Lytx Shares New Insights on Risky Driving Trends Among Concrete Fleets
- Lytx concrete clients significantly reduced occurrences of unsafe following distance* from 2018 to 2019
- Drivers of concrete vehicles were observed not wearing their seatbelts more than drivers in any other industry
SAN DIEGO — April 28, 2020 — From its unmatched database of 302,000 risky driving events captured from concrete fleets in 2019, Lytx® today released new insights into concrete-industry driving trends.
Lytx’s findings include the five risky behaviors seen most often among drivers of concrete vehicles, the most improved driving behaviors, and insights on how concrete-industry driving habits compare to those in other industries.
This data was captured from fleets of all sizes and types within the concrete industry, including those in ready mix, aggregate, concrete supply, rock, and asphalt. It is part of an ongoing series from Lytx highlighting key behavior trends seen across the nine industries that utilize Lytx video telematics technology. The data will be released twice weekly through May 19 here: https://www.lytx.com/en-us/industry-benchmark-data.
Most Prevalent Risky Behaviors in 2019
- Driver unbelted
- Incomplete stop
- Cell phone/device observed
- Food/drink observed
Most Improved Behaviors From 2018 to 2019
- Following distance* – improved 46%
- Smoking – improved 12%
- Incomplete stop – improved 10%
- Late response** – improved 10%
How Concrete Fleets Stack Up Against Other Industries
Lytx compared the prevalence of behaviors seen in concrete fleets against behavior averages of fleets across all its other protected industries. Comparatively, concrete fleets stood out in the following areas:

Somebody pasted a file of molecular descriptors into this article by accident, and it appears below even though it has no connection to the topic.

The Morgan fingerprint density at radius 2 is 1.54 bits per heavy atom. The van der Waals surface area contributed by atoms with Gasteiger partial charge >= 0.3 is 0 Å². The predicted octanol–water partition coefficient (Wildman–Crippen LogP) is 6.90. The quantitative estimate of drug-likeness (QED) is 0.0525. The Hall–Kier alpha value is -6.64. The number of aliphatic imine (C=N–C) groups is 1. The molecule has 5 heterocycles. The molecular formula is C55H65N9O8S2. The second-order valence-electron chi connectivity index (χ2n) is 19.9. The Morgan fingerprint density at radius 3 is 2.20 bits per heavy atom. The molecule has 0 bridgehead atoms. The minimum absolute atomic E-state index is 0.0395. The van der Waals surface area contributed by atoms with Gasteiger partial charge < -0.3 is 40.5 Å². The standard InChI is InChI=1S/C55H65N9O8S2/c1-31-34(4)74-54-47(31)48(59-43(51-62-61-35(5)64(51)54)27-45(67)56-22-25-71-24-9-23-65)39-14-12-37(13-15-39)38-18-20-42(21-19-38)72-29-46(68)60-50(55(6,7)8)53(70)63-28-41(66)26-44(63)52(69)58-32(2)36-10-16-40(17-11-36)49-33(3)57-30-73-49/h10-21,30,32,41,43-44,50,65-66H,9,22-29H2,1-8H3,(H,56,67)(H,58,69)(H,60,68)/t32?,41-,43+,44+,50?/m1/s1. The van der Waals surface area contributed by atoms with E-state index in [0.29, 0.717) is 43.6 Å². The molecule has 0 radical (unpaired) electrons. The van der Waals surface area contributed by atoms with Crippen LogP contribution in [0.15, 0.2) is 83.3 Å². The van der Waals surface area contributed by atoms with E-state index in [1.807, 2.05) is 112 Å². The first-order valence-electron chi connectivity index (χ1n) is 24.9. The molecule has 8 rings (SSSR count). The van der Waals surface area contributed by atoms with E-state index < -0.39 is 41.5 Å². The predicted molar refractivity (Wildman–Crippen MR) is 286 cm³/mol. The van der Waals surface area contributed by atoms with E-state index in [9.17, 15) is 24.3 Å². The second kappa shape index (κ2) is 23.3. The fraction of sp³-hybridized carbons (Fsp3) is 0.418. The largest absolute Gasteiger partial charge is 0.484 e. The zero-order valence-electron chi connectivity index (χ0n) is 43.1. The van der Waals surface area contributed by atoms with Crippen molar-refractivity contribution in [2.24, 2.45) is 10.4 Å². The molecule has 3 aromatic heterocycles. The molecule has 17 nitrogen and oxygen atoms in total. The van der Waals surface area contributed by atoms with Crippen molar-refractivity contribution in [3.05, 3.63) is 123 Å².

- Following distance* occurred 27% less often
- Driver unbelted, which occurred 58% more often
- Food/drink, which was observed 38% more often
Concrete Collision Insight
Lytx also found that 13.9% of collisions in the concrete segment were high or medium impact, and identified drivers driving “too fast for conditions”*** as the leading cause of high-impact crashes in the segment.
About the Data
These insights were derived from Lytx’s proprietary database of concrete driving data from 2019, including 302,000 risky concrete driving events captured last year. For comparisons across industries, Lytx calculated behavior averages from its global database, which contains driving data from construction, trucking, distribution, utilities, services, transit, government, and waste industries. Lytx maintains the fastest-growing proprietary database of professional driving data in the world, currently surpassing 120 billion miles of driving data. The data is anonymized, normalized, and in instances of behavior prevalence, generalizable to concrete fleets at large.
Lytx® is a leading provider of video telematics, analytics, safety, and productivity solutions for commercial, public sector, and field services fleets. Our unrivaled Driver Safety Program, powered by our best-in-class DriveCam® Event Recorder, is proven to help save lives and reduce risk. We harness the power of video to help clients see what happened in the past, manage their operations more efficiently in the present, and improve driver behavior to change the future. Our customizable services and programs span driver safety, risk detection, fleet tracking, compliance, and fuel management. Using the world’s largest driving database of its kind, along with proprietary machine vision and artificial intelligence technology, we help protect and connect thousands of fleets and more than 1.3 million drivers worldwide. For more information on Lytx telematics system, visit http://www.lytx.com, @lytx on Twitter, LinkedIn, our Facebook page, or our YouTube channel.
*Following distance refers to a risky driving event in which the distance to the vehicle directly ahead is approximately 1.5 seconds and not increasing for at least 4 consecutive seconds.
**Late response occurs when a driver is not distracted yet responds late and abruptly to a readily visible risky situation ahead.
***Too fast for conditions occurs when a vehicle seems to be traveling at a speed greater than reasonable for the given conditions. The driver may not exceed the posted speed limit but may be driving too fast for the environment. Environmental considerations include dense traffic conditions, heavy pedestrian activity, inclement weather, icy or wet road conditions, construction zones, narrow pathways, and poor visibility.
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